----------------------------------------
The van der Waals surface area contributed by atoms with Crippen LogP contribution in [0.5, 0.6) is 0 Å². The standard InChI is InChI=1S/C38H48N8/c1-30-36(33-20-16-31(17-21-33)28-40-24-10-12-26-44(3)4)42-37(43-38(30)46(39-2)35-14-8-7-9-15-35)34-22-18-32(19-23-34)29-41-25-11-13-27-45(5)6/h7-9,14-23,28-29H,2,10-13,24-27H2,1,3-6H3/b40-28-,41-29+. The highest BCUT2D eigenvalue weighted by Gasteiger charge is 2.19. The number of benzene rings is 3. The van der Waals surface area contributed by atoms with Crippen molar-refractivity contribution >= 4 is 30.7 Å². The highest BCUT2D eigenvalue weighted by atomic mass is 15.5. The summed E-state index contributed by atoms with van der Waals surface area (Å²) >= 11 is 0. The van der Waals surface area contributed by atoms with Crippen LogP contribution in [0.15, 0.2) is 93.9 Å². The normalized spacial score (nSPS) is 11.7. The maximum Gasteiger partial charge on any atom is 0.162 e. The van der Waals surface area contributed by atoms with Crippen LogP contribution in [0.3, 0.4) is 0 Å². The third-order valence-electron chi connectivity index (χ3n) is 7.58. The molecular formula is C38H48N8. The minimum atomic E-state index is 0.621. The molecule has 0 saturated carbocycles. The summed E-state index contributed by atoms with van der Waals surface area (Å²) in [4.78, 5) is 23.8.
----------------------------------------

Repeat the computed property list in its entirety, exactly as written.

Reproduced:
The van der Waals surface area contributed by atoms with Crippen LogP contribution in [0.5, 0.6) is 0 Å². The standard InChI is InChI=1S/C38H48N8/c1-30-36(33-20-16-31(17-21-33)28-40-24-10-12-26-44(3)4)42-37(43-38(30)46(39-2)35-14-8-7-9-15-35)34-22-18-32(19-23-34)29-41-25-11-13-27-45(5)6/h7-9,14-23,28-29H,2,10-13,24-27H2,1,3-6H3/b40-28-,41-29+. The highest BCUT2D eigenvalue weighted by Gasteiger charge is 2.19. The number of benzene rings is 3. The van der Waals surface area contributed by atoms with Crippen molar-refractivity contribution >= 4 is 30.7 Å². The highest BCUT2D eigenvalue weighted by atomic mass is 15.5. The summed E-state index contributed by atoms with van der Waals surface area (Å²) >= 11 is 0. The van der Waals surface area contributed by atoms with Crippen LogP contribution in [0.15, 0.2) is 93.9 Å². The normalized spacial score (nSPS) is 11.7. The maximum Gasteiger partial charge on any atom is 0.162 e. The van der Waals surface area contributed by atoms with Crippen LogP contribution in [0.3, 0.4) is 0 Å². The third-order valence-electron chi connectivity index (χ3n) is 7.58. The molecular formula is C38H48N8. The minimum atomic E-state index is 0.621. The molecule has 0 saturated carbocycles. The summed E-state index contributed by atoms with van der Waals surface area (Å²) in [4.78, 5) is 23.8.